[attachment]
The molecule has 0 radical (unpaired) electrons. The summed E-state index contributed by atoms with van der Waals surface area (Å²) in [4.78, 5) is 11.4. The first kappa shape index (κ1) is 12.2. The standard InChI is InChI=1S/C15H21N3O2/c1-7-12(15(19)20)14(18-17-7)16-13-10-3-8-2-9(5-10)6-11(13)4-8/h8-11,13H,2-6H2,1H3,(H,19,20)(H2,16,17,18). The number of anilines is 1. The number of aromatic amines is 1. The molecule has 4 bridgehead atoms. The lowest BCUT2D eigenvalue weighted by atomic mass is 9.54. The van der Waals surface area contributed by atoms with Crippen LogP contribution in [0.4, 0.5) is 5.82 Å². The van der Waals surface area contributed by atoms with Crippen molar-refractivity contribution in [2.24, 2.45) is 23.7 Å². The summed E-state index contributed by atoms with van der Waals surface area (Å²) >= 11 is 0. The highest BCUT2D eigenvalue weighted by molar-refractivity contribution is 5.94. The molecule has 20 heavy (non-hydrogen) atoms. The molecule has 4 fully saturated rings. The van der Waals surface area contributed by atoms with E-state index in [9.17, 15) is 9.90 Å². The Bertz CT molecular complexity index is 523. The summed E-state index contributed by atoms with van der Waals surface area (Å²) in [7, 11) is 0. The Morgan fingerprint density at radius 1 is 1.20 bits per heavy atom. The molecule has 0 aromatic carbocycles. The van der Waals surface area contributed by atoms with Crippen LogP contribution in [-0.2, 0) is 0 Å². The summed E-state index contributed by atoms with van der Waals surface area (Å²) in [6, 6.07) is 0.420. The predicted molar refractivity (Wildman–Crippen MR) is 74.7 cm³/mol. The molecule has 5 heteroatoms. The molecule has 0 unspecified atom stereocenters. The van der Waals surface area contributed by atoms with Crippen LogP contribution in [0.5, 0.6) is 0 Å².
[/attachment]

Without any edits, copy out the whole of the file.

The molecule has 0 radical (unpaired) electrons. The summed E-state index contributed by atoms with van der Waals surface area (Å²) in [4.78, 5) is 11.4. The first kappa shape index (κ1) is 12.2. The standard InChI is InChI=1S/C15H21N3O2/c1-7-12(15(19)20)14(18-17-7)16-13-10-3-8-2-9(5-10)6-11(13)4-8/h8-11,13H,2-6H2,1H3,(H,19,20)(H2,16,17,18). The number of anilines is 1. The number of aromatic amines is 1. The molecule has 4 bridgehead atoms. The lowest BCUT2D eigenvalue weighted by atomic mass is 9.54. The van der Waals surface area contributed by atoms with Crippen LogP contribution in [0.4, 0.5) is 5.82 Å². The van der Waals surface area contributed by atoms with Crippen molar-refractivity contribution in [2.24, 2.45) is 23.7 Å². The summed E-state index contributed by atoms with van der Waals surface area (Å²) >= 11 is 0. The highest BCUT2D eigenvalue weighted by molar-refractivity contribution is 5.94. The molecule has 20 heavy (non-hydrogen) atoms. The molecule has 4 fully saturated rings. The van der Waals surface area contributed by atoms with E-state index in [9.17, 15) is 9.90 Å². The Bertz CT molecular complexity index is 523. The summed E-state index contributed by atoms with van der Waals surface area (Å²) in [7, 11) is 0. The Morgan fingerprint density at radius 1 is 1.20 bits per heavy atom. The molecule has 0 aromatic carbocycles. The van der Waals surface area contributed by atoms with Crippen LogP contribution in [-0.2, 0) is 0 Å². The summed E-state index contributed by atoms with van der Waals surface area (Å²) in [6, 6.07) is 0.420. The predicted molar refractivity (Wildman–Crippen MR) is 74.7 cm³/mol. The molecule has 5 heteroatoms. The molecule has 0 unspecified atom stereocenters. The van der Waals surface area contributed by atoms with Crippen LogP contribution in [0.5, 0.6) is 0 Å².